Obama crosses Arctic Circle in historic first, aiming to snap world to attention on climate



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With a historic visit to the Alaska Arctic, President Barack Obama was shining a spotlight Wednesday on the plight of residents in rural Alaska. (Sept. 2)

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KOTZEBUE, Alaska — President Barack Obama crossed the Arctic Circle on Wednesday in a first by a sitting U.S. president, telling residents in a far-flung Alaska village that their plight should be the world's wake-up call on global warming.

Obama's visit to Kotzebue, a town of some 3,000 people in the Alaska Arctic, was designed to snap the country to attention by illustrating the ways warmer temperatures have already threatened entire communities and ways of life in Alaska. He said despite progress in reducing greenhouse gases, the planet is already warming and the U.S. isn't doing enough to stop it.

"I've been trying to make the rest of the country more aware of the changing climate, but you're already living it," Obama told a crowd of more than 1,000 in this rough-and-tumble town on Alaska's western coast.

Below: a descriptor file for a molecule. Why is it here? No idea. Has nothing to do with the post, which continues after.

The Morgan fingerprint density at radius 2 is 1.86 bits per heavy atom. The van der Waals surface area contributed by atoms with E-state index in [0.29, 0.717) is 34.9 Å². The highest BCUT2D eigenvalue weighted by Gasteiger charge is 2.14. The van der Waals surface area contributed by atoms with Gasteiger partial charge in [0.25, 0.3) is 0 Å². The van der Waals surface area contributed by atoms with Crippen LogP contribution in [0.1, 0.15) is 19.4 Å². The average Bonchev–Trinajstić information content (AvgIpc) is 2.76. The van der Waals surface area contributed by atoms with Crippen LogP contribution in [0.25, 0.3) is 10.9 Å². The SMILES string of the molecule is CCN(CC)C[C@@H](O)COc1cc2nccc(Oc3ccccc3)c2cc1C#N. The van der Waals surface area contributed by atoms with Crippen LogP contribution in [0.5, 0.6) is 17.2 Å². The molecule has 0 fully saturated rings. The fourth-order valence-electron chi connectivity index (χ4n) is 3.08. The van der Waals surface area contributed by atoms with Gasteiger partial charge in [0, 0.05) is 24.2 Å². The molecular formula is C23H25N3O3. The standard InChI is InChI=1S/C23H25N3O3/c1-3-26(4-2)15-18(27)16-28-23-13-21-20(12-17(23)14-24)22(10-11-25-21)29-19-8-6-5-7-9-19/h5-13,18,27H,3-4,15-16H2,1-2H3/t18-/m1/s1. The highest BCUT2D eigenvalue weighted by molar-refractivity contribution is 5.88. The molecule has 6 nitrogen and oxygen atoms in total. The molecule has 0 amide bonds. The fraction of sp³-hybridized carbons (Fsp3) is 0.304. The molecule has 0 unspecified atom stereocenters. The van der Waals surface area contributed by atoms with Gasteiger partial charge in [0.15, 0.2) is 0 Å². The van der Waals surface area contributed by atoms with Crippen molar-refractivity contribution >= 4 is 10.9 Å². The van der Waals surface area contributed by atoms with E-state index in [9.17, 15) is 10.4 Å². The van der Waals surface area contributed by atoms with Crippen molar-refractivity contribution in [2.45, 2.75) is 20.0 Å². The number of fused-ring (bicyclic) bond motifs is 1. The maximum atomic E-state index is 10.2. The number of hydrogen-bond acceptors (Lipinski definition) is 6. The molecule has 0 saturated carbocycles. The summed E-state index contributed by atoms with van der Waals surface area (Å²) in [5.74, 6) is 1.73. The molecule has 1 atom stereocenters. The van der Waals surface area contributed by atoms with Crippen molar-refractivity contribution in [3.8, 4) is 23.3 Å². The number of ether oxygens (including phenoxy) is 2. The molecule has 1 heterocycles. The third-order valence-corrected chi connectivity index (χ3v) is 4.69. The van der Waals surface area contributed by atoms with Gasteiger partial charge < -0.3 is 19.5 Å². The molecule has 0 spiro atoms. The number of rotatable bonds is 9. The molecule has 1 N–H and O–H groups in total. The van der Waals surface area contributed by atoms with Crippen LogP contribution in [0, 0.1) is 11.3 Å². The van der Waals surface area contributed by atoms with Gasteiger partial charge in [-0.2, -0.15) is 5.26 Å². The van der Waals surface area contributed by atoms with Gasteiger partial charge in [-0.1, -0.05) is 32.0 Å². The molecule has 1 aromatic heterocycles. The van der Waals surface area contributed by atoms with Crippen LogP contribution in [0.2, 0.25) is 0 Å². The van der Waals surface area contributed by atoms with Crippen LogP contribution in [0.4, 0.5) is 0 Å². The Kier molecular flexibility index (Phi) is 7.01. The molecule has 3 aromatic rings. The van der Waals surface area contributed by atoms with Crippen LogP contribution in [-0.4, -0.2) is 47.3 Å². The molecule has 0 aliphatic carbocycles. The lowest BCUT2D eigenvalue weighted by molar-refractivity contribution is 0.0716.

As he closed out a three-day tour of the state focused almost entirely on climate change, the president sought to show solidarity with Alaska Natives and rural Alaskans whose immense challenges are rarely in the national spotlight. His brief visit had the feeling of a campaign rally, with throngs of people cheering and applauding when he invoked the historic nature of the first presidential visit to the Arctic.

From the moment Air Force One touched down in Kotzebue, examples of dire poverty and climate-related obstacles were easy to spot. Obama's motorcade snaked through the town passing rows of rusting shipping containers and dilapidated huts — almost all on stilts to accommodate gusts of wind and other weather-related events.

It was a topic Obama brought up, by way of praising Alaskans for their perseverance despite poverty, isolation and a lack of support. He said while many speak of America's pioneering, independent spirit, in Alaska it's not just a slogan but a way of life.

"It can be harsh," Obama said. "That means that you depend on each other."


Reach Josh Lederman on Twitter at http://twitter.com/joshledermanAP

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